United NationsDepartment of Economic and Social Affairs Sustainable Development

Remarks by Ms. Gertrude Kabusimbi Kenyangi, Executive Director, Support for Women in Agriculture and Environment, Uganda

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Sustainable Development Goal 15: Progress and Prospects
Expert Group Meeting in Preparation for HLPF 2018
Custodians of terrestrial ecosystems
Presentation by: Gertrude Kabusimbi Kenyangi
Thank you very much Mr. Moderator for this opportunity to bring local voices to global discourse. It must be understood that the Sustainable Development Goals are not occurring in a vacuum. They have been preceded by development models such as the “Economic Growth“ model whose sole focus was GDP growth and profit accumulation. It proved;
- Inequitable because it has accumulated the great wealth and sophistication it created such as nuclear‚ electronic industries and sky scrapper cities in the hands of 1 % of the world population while it has handed the 90% remaining population food insecurity, abject poverty and a perpetual state of dependency on the 1 %.
- Destructive, because it has destroyed the values of the so called least developed regions of the world. It destroyed our traditional beliefs, culture, institutions, local practices and extended family networks that were our safety nets
- Irresponsible‚ because it has caused massive pollution and a monumental waste of natural resources.
The SDGs are therefore a welcome development. We view them as broad‚ elaborate and inclusive of many of our development concerns. However‚ in our opinion‚ while stating to be grounded in the Universal Declaration of Human Rights‚ the SDGs are not anchored on a Human Rights Based Approach. The implementation of the SDGs must recognize local communities and Indigenous Peoples as the Rights holders of terrestrial ecosystems and not just stakeholders. Terrestrial Ecosystems must be regarded as sovereign spaces rather than multi-stakeholder platforms. Therefore implementation of the SDGs must include social‚ environmental and governance safeguards that promote ways of working and rules of institutions that are acceptable to the rights holders. They for instance must;
• recognize customary tenure rights of indigenous and local communities
• Respect traditional and indigenous knowledge and rights of indigenous peoples and members of local communities to access genetic resources and cultural sites in terrestrial ecosystems gazette as reserve
• Avoiding involuntary resettlement of forest-dependent communities
• Encourage and facilitate the full and effective participation of rightsholders
• Uphold rights of indigenous peoples, to free, prior and informed consent (FPIC)
We call upon governments to embrace their role of duty bearers rather than as one of many stakeholders‚ to ensure that the dignity of the custodians of terrestrial ecosystems is at the center of the implementation and realization of SDGs and that everyone involved in this process has an equal opportunity. The State is duty bound to ensure that custodians of Terrestrial Ecosystems namely Local communities and Indigenous Peoples know their rights in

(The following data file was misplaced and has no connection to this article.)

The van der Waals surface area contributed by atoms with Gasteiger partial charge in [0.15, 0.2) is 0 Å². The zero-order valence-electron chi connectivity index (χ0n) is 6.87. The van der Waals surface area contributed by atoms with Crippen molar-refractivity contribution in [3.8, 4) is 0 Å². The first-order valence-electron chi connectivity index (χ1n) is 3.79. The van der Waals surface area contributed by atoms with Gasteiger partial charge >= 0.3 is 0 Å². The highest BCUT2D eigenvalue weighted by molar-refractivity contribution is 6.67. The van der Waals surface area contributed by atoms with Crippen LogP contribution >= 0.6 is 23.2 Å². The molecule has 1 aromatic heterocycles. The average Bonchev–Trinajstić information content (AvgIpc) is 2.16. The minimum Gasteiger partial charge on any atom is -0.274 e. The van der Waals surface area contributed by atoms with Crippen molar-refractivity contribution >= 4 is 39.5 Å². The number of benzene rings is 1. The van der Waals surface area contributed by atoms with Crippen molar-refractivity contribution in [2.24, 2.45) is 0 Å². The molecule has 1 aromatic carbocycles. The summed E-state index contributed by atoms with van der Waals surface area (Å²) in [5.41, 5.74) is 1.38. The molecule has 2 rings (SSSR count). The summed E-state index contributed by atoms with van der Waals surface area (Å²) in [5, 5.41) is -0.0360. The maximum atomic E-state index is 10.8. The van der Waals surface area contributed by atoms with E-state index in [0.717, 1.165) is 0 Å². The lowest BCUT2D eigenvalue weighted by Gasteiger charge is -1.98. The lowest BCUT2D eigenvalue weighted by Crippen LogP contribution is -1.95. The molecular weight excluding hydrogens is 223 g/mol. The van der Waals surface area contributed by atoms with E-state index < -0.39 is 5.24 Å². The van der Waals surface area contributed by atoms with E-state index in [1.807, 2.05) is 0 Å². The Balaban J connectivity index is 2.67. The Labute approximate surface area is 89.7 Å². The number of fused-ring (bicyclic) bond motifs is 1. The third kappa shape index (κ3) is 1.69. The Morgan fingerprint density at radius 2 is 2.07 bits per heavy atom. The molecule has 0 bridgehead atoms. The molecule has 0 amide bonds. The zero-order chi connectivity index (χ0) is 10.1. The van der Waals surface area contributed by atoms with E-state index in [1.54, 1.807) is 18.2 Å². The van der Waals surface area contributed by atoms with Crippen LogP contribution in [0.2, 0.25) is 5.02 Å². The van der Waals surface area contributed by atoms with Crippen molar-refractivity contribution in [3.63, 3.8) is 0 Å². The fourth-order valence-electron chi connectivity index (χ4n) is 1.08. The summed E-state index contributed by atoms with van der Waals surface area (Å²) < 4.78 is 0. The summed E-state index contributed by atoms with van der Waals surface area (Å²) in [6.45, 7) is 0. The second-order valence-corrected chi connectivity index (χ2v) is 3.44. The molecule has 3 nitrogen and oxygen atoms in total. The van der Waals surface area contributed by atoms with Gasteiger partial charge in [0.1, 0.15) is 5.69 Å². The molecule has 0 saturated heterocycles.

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the process of realization of SDG15. The State must ensure that they are supported to participate in the development of policy‚ in practice and to claim their rights where necessary.
There must be Responsible Investment in all projects and programs geared at achieving SDG15. Market based mechanisms such as REDD+ must be people centered, aimed at enhancing adaptation to climate change and the resilience of communities more than profits.
Every investment must be a collaboration between the rights holder and stakeholder and carry a Dedicated Grant for Local communities and Indigenous People to engage in the investment and share the benefits that accrue thereof.
A clearly spelt out and effective grievance redress mechanism must be put in place to arbitrate in conflicts that may ensue in the process of implementing the SDGs.
Policies, laws and regulations that existed before the SDGs clearly did not deliver the transformative‚ multi dimensional development that we desired. It is imperative that they are assessed and reviewed. To realize SDGs and especially SDG 15 we cannot play by the current rules. In other words it cannot be business as usual. All of us together‚ with unity of purpose‚ must breakout and form new institutions and organizations which specifically take into account the specific concerns of the local communities‚ Indigenous Peoples and marginalized groups. The new Policies Laws and Regulations must change the underlying rules systems and incentive structure in such a way that the development process‚ especially conservation‚ use‚ and management of terrestrial ecosystems is participatory‚ transparent‚ inclusive and is accompanied by equitable share of benefits accruing from terrestrial ecosystems.
All policies in this regard must be gender responsive and redistributive‚ intended to transform existing gender relations. Both men and women must have equal access to‚ control of and decision making powers regarding productive resources. To this end all investments and interventions towards implementation of SDGs must conduct Gender Analyses and build a data bank of gender disaggregated data that is regularly updated with hanging gender relations information‚ to track progress of realizing SDGs within the equal opportunities framework.
There has to be an accountability mechanism to ensure that policies are not divergent from practice.
The SDGs must guard against co-optation by the State or Multilateral initiatives. They must maintain clarity of vision and not be a political pawn used to gain political mileage.